It’s a word that can elicit a collective yawn.
B o r i n g! Right?!
I mean, who chooses to sit down and read poetry.
Ten years ago, I had the dubious honour of teaching poetry to students in grades 7 and 11.
The prospect of such left me feeling nauseous, anxious and overwhelmed.
How the hell would I reach them?
My anxiety turned to excitement as I plotted my path … a path to show them they’d already experienced and loved poetry.
The 7th graders met this assertion with unconvinced eye-rolling.
I talked about American poet, Edgar Allen Poe, and specifically his poem, The Raven.
Cue glazed looks and fidgeting chairs as I opened my notebook and fired up the projector. Suddenly, images came to life and I had their undivided attention: The Simpsons!
Lisa Simpson’s introduction echoed in the classroom:
“The Raven. Once upon a midnight dreary, while I pondered, weak and weary …”
“Oh Miss! I know this one!” and “I’ve seen this Miss” and “I love this Miss”.
Peals of mirth. Mission accomplished.
I achieved new heights of cool as I shared that the narrator was “Dark Vader”, aka James Earl Jones. This taught me that context is important.
Poetry surreptitiously seeps into our consciousness.
The 11th graders were ripe for Beat Generation poet, Allen Ginsberg, and his anthemic, anti-establishment, political treatise, “America”. Ginsberg captured their imagination - a drinking, drug-taking, gay, political activist who used poetry to affect social change. Hearing their teacher say “fuck” in the name of art was grounds for genuine interest and amusement.
Then I read my poem “Offering”.
It was just over a year since my my mother died … it was hard to read. The room was still when I finished.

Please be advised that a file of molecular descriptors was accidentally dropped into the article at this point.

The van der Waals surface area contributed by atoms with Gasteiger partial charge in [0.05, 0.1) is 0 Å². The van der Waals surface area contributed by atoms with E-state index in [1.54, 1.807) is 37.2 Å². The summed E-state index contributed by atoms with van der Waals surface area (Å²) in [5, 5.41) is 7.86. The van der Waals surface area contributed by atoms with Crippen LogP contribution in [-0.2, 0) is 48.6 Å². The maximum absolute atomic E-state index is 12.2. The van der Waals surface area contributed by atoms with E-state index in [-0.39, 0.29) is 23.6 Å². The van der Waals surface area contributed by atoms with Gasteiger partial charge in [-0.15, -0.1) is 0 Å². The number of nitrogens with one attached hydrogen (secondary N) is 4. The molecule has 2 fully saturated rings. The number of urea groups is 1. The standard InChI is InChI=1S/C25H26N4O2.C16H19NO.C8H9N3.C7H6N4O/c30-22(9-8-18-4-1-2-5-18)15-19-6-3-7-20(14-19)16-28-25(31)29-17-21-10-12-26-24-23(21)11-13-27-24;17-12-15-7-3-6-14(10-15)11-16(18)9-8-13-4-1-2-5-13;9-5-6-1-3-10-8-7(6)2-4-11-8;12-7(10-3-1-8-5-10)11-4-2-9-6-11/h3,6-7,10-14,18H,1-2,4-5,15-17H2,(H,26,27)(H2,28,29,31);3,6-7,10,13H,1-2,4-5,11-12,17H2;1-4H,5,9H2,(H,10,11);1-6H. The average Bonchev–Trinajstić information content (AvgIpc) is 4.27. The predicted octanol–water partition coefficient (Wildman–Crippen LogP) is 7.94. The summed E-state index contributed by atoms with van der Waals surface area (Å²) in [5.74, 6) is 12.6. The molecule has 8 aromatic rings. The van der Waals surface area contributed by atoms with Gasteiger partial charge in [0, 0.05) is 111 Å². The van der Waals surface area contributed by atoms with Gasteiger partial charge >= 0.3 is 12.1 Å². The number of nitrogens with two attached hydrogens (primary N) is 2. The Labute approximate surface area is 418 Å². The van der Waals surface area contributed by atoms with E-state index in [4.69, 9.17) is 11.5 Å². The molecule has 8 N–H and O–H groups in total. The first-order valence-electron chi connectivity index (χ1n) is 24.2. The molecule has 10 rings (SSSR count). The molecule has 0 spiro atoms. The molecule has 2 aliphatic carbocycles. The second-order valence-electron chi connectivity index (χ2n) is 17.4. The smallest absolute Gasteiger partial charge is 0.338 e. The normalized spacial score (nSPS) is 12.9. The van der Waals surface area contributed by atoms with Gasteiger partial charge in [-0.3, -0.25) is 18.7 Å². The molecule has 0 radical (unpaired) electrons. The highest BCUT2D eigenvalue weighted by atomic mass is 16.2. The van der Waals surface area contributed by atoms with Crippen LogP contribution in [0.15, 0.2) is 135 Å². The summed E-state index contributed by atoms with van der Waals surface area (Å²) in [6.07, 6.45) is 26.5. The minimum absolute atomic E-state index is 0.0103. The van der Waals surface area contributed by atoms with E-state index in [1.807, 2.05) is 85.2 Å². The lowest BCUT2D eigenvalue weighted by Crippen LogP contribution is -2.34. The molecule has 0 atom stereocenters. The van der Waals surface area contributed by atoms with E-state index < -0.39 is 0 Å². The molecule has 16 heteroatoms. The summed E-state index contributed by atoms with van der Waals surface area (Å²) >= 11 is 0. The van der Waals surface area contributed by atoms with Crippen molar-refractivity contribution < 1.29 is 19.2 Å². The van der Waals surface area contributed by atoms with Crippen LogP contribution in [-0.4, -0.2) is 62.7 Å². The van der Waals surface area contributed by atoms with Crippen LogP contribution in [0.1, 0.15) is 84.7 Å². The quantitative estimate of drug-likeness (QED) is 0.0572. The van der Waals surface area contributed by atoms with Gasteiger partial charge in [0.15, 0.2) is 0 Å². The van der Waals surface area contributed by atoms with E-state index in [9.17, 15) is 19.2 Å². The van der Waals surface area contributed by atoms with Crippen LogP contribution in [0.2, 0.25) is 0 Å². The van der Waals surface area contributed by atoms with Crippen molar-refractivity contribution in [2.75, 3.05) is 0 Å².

“I don’t get it?” … “What’s it about?” … “I don’t understand,” were the responses.
“That’s OK,” I responded. “Tell me how you felt?”
“Sad … depressed … uncomfortable”.
“Good,” I said. “Then you got it. Because that’s how I felt sitting in a sterile room … my mother having a blood transfusion to give her a bit of energy, as I tried to eat a spinach filo pastry. The sacred and mundane. My anger, sadness, fear, depression, discomfort. You got it!”
What followed was calm, comfortable silence. A quiet acknowledgement.
The next day, my Year 11 students brought their own poems to school. As a teacher - in any sphere - there’s no greater feeling than inspiring others to create, grow and contribute. To trust themselves and risk sharing with others.
When the time came to publish The Little Black Book of Verse, I consciously chose the word ‘verse’, as opposed to ‘poetry’ for a couple of reasons.
Verse flowed in the context of the title. But I also felt resistance to the word ‘poetry.’
No matter … for me, the poetic is synonymous with that which inspires and elevates.
I hope you find a nugget that speaks to you - and perhaps ignites your own poetic soul - within the pages of The Little Black Book of Verse.